Intel 3D Xpoint SSDs Spotted At Validation Bodies, Will Be 7x Faster When Under Que Depth Of 1
Intel 3D Xpoint SSDs has been spotted at validation bodies, which means that the productions models of these ultra fast SSDs are already available and it has been confirmed that these SSDs are using NVMe standard.
The Intel 3D Xpoint SSDs have been validated by University of New Hampshire’s InterOperability lab, confirming these SSDs are NVMe compliant and will function with NVMe compatible hardware.
However, SSDs based on 3D Xpoint will be too fast for traditional SATA or SAS SSD connections, which would easily limit the drive’s performance. It is being speculated that Intel helped to design the NVMe interface because the company is working on a new memory type.
Last month a roadmap for Intel’s Ultra Fast SSD storage technology leaked on the internet, which suggested that consumers might be seeing the Xpoint memory in the end products by the end of 2016.
The 3D Xpoint memory is the major breakthrough in memory process technology and the first new memory category since NAND flash in 1989. This Non-Volatile memory is exactly in between the existing NAND and DRAM technologies, and what is more interesting is that the 3D Xpoint SSDs has the benefits of both.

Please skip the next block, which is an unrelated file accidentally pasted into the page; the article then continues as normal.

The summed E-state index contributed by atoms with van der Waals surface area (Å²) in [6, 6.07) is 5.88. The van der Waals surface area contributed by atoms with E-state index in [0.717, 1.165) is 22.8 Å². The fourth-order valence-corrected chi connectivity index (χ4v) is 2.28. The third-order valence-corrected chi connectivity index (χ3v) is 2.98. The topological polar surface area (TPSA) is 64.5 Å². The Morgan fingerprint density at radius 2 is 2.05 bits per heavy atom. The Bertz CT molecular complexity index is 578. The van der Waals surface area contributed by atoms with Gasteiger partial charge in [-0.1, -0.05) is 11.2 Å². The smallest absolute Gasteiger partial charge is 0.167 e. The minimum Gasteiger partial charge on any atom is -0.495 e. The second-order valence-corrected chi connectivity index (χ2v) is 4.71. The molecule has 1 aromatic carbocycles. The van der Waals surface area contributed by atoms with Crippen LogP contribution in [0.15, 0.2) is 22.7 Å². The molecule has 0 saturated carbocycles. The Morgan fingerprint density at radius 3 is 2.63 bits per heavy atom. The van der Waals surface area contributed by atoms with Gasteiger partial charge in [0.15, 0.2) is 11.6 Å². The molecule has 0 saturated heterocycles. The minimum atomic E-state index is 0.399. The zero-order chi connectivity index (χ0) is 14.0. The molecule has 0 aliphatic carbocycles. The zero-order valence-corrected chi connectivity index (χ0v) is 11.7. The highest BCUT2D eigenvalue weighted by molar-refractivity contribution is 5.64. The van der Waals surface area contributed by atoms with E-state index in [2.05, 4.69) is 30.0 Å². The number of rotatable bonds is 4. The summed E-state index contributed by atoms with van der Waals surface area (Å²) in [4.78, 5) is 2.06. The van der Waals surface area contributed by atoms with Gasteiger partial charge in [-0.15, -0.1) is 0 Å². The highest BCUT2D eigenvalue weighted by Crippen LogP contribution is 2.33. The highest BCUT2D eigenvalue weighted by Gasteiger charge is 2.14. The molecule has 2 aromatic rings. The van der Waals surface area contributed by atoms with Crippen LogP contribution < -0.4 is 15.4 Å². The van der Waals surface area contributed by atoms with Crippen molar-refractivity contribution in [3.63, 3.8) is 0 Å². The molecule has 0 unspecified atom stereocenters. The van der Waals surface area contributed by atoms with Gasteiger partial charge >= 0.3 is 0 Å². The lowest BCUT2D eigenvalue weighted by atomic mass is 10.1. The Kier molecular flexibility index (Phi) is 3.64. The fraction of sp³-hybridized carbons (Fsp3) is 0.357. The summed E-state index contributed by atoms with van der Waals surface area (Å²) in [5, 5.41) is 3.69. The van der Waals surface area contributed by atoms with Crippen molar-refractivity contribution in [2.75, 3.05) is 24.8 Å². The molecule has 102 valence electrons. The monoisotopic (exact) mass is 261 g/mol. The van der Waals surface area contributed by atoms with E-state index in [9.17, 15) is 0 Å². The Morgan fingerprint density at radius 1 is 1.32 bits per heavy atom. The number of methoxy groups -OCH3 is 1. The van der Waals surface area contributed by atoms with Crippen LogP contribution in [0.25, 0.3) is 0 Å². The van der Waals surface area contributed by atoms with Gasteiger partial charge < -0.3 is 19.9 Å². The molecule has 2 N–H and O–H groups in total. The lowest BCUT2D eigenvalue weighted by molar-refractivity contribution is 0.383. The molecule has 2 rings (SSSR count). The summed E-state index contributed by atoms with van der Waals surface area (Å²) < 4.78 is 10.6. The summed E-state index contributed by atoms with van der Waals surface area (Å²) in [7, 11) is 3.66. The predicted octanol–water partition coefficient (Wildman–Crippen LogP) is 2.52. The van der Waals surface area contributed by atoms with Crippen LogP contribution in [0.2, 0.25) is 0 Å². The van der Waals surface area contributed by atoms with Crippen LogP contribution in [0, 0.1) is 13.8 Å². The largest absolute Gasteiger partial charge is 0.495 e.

Intel has already announced that the company will bring a new memory type to the consumer SSDs in 2016, which will offer up to 5.5 times more performance compared to Intel’s NAND based DC P3700 NVMe SSDS for general workloads. However, Intel has announced that these SSDs will be 7x faster when under a que depth of 1.
However, Intel not only seems to utilize the Xpoint memory in traditional SSDs, but also plans to offer “System Acceleration”. System Acceleration is a high speed caching solution for traditional SSDs and HDDs.
Theoretically, a System Accelerator will cache the frequent used files by the user and using this can exceed the storage speed to that of traditional SSD, and will deliver almost RAMDISK like performance.
There is no doubt that Intel’s Xpoint memory will change the way people think about storage, and hopefully we will learn more about it in the future.